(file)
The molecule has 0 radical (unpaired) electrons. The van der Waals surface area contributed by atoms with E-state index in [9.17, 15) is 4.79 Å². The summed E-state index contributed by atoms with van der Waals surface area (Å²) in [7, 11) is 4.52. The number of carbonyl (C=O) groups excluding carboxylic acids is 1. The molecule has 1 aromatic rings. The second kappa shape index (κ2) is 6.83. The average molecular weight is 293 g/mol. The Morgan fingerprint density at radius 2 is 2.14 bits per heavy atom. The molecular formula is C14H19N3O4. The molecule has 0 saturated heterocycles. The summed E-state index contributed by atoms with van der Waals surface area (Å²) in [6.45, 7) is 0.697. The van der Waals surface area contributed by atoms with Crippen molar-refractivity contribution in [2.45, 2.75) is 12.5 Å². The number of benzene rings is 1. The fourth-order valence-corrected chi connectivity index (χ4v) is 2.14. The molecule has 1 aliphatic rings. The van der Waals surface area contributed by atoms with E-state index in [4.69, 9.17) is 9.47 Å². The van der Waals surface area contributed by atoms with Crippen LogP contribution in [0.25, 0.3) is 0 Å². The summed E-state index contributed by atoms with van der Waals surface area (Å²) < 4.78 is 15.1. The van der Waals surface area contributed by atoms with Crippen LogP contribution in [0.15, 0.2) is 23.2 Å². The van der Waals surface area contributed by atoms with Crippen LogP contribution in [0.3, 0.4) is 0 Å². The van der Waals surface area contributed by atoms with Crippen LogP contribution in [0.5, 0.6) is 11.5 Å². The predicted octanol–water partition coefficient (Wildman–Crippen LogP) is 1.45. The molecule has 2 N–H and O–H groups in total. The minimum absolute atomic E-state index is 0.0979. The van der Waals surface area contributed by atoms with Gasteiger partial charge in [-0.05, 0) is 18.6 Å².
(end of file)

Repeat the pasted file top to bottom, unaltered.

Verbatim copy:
The molecule has 0 radical (unpaired) electrons. The van der Waals surface area contributed by atoms with E-state index in [9.17, 15) is 4.79 Å². The summed E-state index contributed by atoms with van der Waals surface area (Å²) in [7, 11) is 4.52. The number of carbonyl (C=O) groups excluding carboxylic acids is 1. The molecule has 1 aromatic rings. The second kappa shape index (κ2) is 6.83. The average molecular weight is 293 g/mol. The Morgan fingerprint density at radius 2 is 2.14 bits per heavy atom. The molecular formula is C14H19N3O4. The molecule has 0 saturated heterocycles. The summed E-state index contributed by atoms with van der Waals surface area (Å²) in [6.45, 7) is 0.697. The van der Waals surface area contributed by atoms with Crippen molar-refractivity contribution in [2.45, 2.75) is 12.5 Å². The number of benzene rings is 1. The fourth-order valence-corrected chi connectivity index (χ4v) is 2.14. The molecule has 1 aliphatic rings. The van der Waals surface area contributed by atoms with E-state index in [4.69, 9.17) is 9.47 Å². The van der Waals surface area contributed by atoms with Crippen LogP contribution in [0.25, 0.3) is 0 Å². The summed E-state index contributed by atoms with van der Waals surface area (Å²) < 4.78 is 15.1. The van der Waals surface area contributed by atoms with Crippen LogP contribution in [0.15, 0.2) is 23.2 Å². The van der Waals surface area contributed by atoms with Crippen LogP contribution in [0.3, 0.4) is 0 Å². The van der Waals surface area contributed by atoms with Crippen LogP contribution in [0.5, 0.6) is 11.5 Å². The predicted octanol–water partition coefficient (Wildman–Crippen LogP) is 1.45. The molecule has 2 N–H and O–H groups in total. The minimum absolute atomic E-state index is 0.0979. The van der Waals surface area contributed by atoms with Gasteiger partial charge in [-0.05, 0) is 18.6 Å².